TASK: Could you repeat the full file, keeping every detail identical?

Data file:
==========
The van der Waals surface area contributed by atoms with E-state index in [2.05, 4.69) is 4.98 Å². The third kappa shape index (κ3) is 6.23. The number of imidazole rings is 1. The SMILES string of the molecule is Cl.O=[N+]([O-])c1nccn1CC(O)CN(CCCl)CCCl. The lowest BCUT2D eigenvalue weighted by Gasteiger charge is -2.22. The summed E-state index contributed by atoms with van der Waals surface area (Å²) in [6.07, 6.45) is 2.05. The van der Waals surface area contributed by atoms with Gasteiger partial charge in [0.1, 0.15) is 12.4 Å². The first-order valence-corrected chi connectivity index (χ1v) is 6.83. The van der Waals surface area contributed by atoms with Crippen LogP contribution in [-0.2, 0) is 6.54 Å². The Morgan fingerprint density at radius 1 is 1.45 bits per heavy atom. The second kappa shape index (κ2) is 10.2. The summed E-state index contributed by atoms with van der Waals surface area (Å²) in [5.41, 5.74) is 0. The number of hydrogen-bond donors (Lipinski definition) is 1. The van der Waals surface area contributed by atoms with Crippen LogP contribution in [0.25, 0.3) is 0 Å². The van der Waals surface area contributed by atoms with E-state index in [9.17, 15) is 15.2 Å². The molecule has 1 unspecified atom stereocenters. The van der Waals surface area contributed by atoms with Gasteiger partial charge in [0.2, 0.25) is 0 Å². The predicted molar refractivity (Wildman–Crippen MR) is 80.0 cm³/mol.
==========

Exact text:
The van der Waals surface area contributed by atoms with E-state index in [2.05, 4.69) is 4.98 Å². The third kappa shape index (κ3) is 6.23. The number of imidazole rings is 1. The SMILES string of the molecule is Cl.O=[N+]([O-])c1nccn1CC(O)CN(CCCl)CCCl. The lowest BCUT2D eigenvalue weighted by Gasteiger charge is -2.22. The summed E-state index contributed by atoms with van der Waals surface area (Å²) in [6.07, 6.45) is 2.05. The van der Waals surface area contributed by atoms with Gasteiger partial charge in [0.1, 0.15) is 12.4 Å². The first-order valence-corrected chi connectivity index (χ1v) is 6.83. The van der Waals surface area contributed by atoms with Crippen LogP contribution in [-0.2, 0) is 6.54 Å². The Morgan fingerprint density at radius 1 is 1.45 bits per heavy atom. The second kappa shape index (κ2) is 10.2. The summed E-state index contributed by atoms with van der Waals surface area (Å²) in [5.41, 5.74) is 0. The number of hydrogen-bond donors (Lipinski definition) is 1. The van der Waals surface area contributed by atoms with Crippen LogP contribution in [0.25, 0.3) is 0 Å². The van der Waals surface area contributed by atoms with E-state index in [9.17, 15) is 15.2 Å². The molecule has 1 unspecified atom stereocenters. The van der Waals surface area contributed by atoms with Gasteiger partial charge in [0.2, 0.25) is 0 Å². The predicted molar refractivity (Wildman–Crippen MR) is 80.0 cm³/mol.